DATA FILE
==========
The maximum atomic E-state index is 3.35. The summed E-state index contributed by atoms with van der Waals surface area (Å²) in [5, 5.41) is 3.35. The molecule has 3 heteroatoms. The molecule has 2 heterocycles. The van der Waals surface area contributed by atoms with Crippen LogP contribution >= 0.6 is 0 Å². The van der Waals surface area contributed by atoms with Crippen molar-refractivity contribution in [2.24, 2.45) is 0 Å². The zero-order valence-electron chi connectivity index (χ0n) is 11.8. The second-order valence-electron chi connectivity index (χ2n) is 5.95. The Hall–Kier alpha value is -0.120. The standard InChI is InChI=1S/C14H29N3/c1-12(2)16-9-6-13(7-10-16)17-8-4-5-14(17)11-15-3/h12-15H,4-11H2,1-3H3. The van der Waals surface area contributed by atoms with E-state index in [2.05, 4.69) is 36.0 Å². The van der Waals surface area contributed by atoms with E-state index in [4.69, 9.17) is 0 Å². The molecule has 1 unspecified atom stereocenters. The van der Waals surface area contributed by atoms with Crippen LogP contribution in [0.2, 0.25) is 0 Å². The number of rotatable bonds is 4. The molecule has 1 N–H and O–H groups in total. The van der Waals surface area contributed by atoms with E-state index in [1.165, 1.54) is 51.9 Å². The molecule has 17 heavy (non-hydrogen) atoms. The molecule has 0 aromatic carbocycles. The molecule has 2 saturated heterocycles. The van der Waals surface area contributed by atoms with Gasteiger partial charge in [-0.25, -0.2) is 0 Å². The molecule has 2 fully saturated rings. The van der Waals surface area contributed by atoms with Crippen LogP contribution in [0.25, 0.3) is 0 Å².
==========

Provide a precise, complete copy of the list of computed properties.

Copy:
The maximum atomic E-state index is 3.35. The summed E-state index contributed by atoms with van der Waals surface area (Å²) in [5, 5.41) is 3.35. The molecule has 3 heteroatoms. The molecule has 2 heterocycles. The van der Waals surface area contributed by atoms with Crippen LogP contribution >= 0.6 is 0 Å². The van der Waals surface area contributed by atoms with Crippen molar-refractivity contribution in [2.24, 2.45) is 0 Å². The zero-order valence-electron chi connectivity index (χ0n) is 11.8. The second-order valence-electron chi connectivity index (χ2n) is 5.95. The Hall–Kier alpha value is -0.120. The standard InChI is InChI=1S/C14H29N3/c1-12(2)16-9-6-13(7-10-16)17-8-4-5-14(17)11-15-3/h12-15H,4-11H2,1-3H3. The van der Waals surface area contributed by atoms with E-state index in [2.05, 4.69) is 36.0 Å². The van der Waals surface area contributed by atoms with E-state index in [4.69, 9.17) is 0 Å². The molecule has 1 unspecified atom stereocenters. The van der Waals surface area contributed by atoms with Crippen LogP contribution in [0.2, 0.25) is 0 Å². The number of rotatable bonds is 4. The molecule has 1 N–H and O–H groups in total. The van der Waals surface area contributed by atoms with E-state index in [1.165, 1.54) is 51.9 Å². The molecule has 17 heavy (non-hydrogen) atoms. The molecule has 0 aromatic carbocycles. The molecule has 2 saturated heterocycles. The van der Waals surface area contributed by atoms with Gasteiger partial charge in [-0.25, -0.2) is 0 Å². The molecule has 2 fully saturated rings. The van der Waals surface area contributed by atoms with Crippen LogP contribution in [0.25, 0.3) is 0 Å².